After early February, the Belt passed from team to team often, with no team securing a streak longer than three games until the Boston Celtics ripped off a five game streak from March 3 to March 11. Ed Macauley led the Celtics to victory in four of these five games, including a 46 point outburst against the Minneapolis Lakers on March 6. The Celtics streak ended when they lost the Belt to the Nationals on March 12.
The Nationals, again led by 24 year old Dolph Schayes, held the Belt for three games after defeating the Celtics. In Syracuse's final game of the regular season, Schayes scored 30 points to lead the Nats to a 84-68 victory over the Indianapolis Olympians and take the Belt into the team's first round playoff series with the Boston Celtics.The Olympians folded after the 1952-53 season, so this loss represents their last appearance in a TBCB season summary.
Home of the Indianapolis Olympians
Photo by Peetlesnumber1
The Belt's path through the 1953 playoffs began with a one game playoff between the Celtics and Nationals, who were tied for second place in the Eastern Division with identical 46-24 records. The Nats won the playoff, and then played game one of a best of three first round series against the Celtics in Syracuse. However, they lost game one in Syracuse and then game two in Boston, bringing the series to and end before the Nats had an opportunity to play game three back home in Syracuse.
In the second round, the Celtics and Knicks battled for the Eastern Division title in a best of five series. The Knicks took the first game in New York, 95-91, but lost game two in Boston, 86-70. The Knicks then pounded the Celtics 101-82 back in New York behind 23 points from Harry "the Horse" Gallatin and 21 from Vince Boryla. Carl Braun and Sweetwater Clifton then led the Knicks to a 82-75 victory in game four in Boston, clinching the Knicks' third consecutive trip to the NBA Finals.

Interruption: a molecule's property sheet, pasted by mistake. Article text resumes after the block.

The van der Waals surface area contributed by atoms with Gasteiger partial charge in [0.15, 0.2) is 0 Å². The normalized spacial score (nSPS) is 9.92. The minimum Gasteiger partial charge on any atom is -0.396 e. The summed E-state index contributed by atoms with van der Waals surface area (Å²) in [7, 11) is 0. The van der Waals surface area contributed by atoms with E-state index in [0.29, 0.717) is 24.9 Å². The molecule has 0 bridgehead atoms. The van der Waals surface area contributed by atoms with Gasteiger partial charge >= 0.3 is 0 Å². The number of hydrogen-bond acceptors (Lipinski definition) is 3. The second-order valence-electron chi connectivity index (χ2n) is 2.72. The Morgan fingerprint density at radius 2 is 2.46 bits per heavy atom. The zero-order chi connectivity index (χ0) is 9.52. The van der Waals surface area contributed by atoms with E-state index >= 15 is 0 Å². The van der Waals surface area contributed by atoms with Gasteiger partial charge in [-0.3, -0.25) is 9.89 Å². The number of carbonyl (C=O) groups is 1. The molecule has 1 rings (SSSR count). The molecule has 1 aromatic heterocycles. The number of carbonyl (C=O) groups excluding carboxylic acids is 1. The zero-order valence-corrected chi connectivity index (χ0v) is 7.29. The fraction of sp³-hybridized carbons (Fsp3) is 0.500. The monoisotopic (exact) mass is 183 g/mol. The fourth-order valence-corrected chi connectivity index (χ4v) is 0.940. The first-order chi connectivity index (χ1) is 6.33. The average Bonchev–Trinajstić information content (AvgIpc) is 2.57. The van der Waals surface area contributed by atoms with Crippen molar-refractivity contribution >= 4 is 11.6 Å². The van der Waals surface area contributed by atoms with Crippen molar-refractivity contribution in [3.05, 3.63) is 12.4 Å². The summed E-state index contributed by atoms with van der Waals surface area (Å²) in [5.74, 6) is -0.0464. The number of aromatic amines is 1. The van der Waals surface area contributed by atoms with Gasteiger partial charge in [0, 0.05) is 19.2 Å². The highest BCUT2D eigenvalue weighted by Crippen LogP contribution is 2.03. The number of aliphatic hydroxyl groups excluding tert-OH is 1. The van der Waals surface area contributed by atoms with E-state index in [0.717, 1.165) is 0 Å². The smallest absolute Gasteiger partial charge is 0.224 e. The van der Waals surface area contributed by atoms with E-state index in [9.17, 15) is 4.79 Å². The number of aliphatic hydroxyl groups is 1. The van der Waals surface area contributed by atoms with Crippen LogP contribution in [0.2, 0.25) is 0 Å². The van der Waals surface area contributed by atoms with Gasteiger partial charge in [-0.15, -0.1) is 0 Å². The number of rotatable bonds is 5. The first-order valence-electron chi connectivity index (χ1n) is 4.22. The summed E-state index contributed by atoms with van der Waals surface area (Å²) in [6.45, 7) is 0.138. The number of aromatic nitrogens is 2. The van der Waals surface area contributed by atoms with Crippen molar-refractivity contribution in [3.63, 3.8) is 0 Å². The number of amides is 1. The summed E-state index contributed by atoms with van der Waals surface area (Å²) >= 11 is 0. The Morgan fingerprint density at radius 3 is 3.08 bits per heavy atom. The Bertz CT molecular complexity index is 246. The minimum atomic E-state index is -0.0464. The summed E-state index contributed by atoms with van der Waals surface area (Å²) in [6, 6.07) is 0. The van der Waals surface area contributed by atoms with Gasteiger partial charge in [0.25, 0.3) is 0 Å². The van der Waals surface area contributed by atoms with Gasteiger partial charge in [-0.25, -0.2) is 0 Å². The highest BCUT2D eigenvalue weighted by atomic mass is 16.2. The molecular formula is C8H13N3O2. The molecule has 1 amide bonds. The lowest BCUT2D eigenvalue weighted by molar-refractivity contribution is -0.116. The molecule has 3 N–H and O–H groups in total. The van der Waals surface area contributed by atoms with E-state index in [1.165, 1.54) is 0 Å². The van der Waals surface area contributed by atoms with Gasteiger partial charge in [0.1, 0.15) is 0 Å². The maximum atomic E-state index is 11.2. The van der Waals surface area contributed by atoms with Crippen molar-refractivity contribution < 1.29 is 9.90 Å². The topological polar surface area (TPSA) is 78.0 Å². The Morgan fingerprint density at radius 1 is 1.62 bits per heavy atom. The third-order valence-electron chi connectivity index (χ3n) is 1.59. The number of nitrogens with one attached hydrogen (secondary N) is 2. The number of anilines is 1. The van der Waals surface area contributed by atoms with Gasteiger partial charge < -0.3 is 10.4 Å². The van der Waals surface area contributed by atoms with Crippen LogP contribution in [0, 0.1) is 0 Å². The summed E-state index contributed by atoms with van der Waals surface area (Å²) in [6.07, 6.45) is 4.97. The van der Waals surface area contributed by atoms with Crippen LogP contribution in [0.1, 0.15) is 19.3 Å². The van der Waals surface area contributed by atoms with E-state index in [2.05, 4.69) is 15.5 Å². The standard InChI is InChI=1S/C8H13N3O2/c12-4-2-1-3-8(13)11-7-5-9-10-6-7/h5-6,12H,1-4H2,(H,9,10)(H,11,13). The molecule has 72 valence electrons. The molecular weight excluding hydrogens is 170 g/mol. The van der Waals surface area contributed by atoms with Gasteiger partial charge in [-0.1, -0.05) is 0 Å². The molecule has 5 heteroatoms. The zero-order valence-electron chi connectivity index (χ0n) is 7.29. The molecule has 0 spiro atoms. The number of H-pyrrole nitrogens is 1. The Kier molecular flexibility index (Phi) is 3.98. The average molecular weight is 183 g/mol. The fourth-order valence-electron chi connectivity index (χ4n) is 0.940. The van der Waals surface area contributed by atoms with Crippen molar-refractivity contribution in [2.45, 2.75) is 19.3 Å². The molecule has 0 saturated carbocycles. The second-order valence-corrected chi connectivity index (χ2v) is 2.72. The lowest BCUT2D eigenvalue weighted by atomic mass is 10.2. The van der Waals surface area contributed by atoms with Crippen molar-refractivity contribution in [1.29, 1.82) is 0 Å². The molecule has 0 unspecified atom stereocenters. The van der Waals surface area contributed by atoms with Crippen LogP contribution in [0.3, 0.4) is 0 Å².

After losing both the 1951 and 1952 NBA Finals in seven games, the 1953 finals provided the Knicks with yet another opportunity to mark their names in the annals of NBA champions. In game one, the Knicks showed that they would again be formidable opponents, defeating the mighty Lakers 96-88 in Minneapolis. However, after game one, the Lakers found ways to slow down the Knicks offense and take control of the series.
Minneapolis won game two at home, 73-71, and then game three in New York, 90-75. The pivotal game four was also a slow motion slugfest, with the Lakers finishing on top, 71-69. Finally, already with a 3-1 series lead, the Lakers finished the first half of game five with a nine point lead and then held on for a 91-84 victory. With the victory, the Lakers finished the season with both the NBA Championship and the Belt for the fourth time in five years.
Although the Minneapolis Lakers took home the NBA Championship, they only held the Belt for five games during the regular season. The Fort Wayne Pistons raised the Belt ten times, giving them third place overall in the TBCB season standings. The Syracuse Nationals held the Belt 12 times, placing them second. In first place were the Boston Celtics, who raised the Belt a total of 15 times.
The Nationals' Dolph Schayes and the Celtics' Ed Macauley both won eight TBCB player of the game awards. However, Schayes won another in the playoffs, giving him the edge over Macauley and earning him TBCB Player of the Year honors. Bob Cousy, who won six player of the game awards, and Harry Gallatin and Larry Foust, who each won four, rounded out the top five players in the TBCB season standings.
Coming soon: TBCB will continue counting down the top players in the NBA from 1947-55 and then tell the untold story of a mid-1950s Kansas Jayhawks star. Until then, enjoy this rendition of a popular David Hasselhoff tune as sung by Dirk Nowitzki and the German national basketball team, which begins about 10 seconds into the following video.